Choose from a Variety of
Wood Baseball Bats

Wood baseball bats were the only bats used until the mid 1970's. Today, professional baseball leagues still require them. Most high schools and colleges use aluminum bats. Some high school leagues have recently returned to use wood bats for safety reasons.

Most wood bats are made of northern white ash. Maple has become popular, mostly due to the success Barry Bonds had with the bats in 2001.

Maple baseball bats are one of the preferred bats in the Major Leagues. Since only wood bats are allowed in the majors, it is important to find good quality models. The bats cannot be drilled and filled with a lighter substance like cork.

The most popular wood is northern white ash. Rock Maple has become more popular, because it is very durable.

Quality maple bats are made from wood trunks that have straight grains. Manufacturers that use selected maple wood, will state that feature in the product description. The price will be a little higher, but the bat should be more durable and might provide more pop. The price for a good maple model is about $110-120.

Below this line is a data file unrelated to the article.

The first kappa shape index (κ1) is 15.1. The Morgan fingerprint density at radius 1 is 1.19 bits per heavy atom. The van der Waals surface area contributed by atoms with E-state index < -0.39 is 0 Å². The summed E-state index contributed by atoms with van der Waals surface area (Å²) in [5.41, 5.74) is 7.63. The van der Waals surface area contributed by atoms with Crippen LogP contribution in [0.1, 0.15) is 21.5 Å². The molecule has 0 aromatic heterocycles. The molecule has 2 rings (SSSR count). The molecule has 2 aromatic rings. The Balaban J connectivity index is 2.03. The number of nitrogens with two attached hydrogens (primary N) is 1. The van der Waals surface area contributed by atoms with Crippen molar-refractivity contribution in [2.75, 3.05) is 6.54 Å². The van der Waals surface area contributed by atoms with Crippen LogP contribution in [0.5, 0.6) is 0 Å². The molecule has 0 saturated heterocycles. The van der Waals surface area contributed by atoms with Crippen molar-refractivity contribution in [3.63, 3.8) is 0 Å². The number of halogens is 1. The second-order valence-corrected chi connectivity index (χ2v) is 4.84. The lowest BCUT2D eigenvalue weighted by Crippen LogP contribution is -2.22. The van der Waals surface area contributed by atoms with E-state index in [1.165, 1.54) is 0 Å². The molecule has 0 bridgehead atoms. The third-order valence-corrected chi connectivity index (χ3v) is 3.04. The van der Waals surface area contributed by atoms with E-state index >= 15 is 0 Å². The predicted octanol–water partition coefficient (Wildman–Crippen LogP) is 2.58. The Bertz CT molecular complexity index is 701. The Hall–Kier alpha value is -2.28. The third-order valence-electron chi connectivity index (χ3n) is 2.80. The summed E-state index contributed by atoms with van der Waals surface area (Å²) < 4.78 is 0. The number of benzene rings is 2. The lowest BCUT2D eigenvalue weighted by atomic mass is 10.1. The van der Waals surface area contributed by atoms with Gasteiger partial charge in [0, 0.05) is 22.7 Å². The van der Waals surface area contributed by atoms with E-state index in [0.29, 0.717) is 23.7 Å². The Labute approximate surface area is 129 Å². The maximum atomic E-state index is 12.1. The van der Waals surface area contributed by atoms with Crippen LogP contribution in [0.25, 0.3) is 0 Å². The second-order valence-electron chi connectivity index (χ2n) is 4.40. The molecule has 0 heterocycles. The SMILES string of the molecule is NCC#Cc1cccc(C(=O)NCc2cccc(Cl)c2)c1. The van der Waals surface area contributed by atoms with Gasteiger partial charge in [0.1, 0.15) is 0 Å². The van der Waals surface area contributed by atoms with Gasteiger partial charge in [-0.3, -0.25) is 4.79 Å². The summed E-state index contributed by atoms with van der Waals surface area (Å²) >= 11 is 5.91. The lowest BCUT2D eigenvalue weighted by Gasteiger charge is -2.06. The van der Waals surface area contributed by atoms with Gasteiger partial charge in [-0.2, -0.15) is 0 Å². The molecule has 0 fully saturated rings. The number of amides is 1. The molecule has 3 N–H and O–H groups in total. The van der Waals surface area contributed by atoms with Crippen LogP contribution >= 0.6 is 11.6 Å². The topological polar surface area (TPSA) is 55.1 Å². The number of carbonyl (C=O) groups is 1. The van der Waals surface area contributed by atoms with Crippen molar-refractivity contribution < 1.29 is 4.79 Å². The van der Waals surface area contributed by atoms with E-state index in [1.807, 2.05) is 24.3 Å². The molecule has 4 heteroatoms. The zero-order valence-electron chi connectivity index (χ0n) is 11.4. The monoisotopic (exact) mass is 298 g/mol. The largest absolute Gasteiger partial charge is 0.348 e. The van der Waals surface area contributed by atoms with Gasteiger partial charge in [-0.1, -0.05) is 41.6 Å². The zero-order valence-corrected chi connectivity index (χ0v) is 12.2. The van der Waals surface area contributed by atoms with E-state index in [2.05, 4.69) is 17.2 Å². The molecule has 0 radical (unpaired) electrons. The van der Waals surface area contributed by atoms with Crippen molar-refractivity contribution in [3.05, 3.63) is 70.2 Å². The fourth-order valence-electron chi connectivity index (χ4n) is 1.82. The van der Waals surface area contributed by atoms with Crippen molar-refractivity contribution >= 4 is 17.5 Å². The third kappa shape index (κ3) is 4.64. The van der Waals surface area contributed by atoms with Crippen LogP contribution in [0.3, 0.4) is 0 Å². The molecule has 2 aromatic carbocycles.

Maple is a dense timber with a harder surface than ash. Maple is heavier than ash, which makes it difficult to make lightweight large barrel bats. Northern white ash is a strong and light wood.

The Phoenix company is a major producer of wood bats. The company is located in Columbus, Ohio. It makes a variety of models from white ash and maple. Most are approved by Major League Baseball. The company also produces antique bat replicas from all eras.

The price for a white ash bat is about $80-85. The more popular maple bats cost about $110. Customized models are also available.

The Old Hickory Bat Company specializes in big league quality maple bats. The company purchases only #1 grade maple and uses an extensive sanding process. Price is about $80-85. The composite maple bat costs about $150. It is a one piece, solid maple bat with a composite overlay on the handle.

Go to Care for wooden Bats from Wood Baseball Bats
Go to Baseball Bat Specifications

Share this page: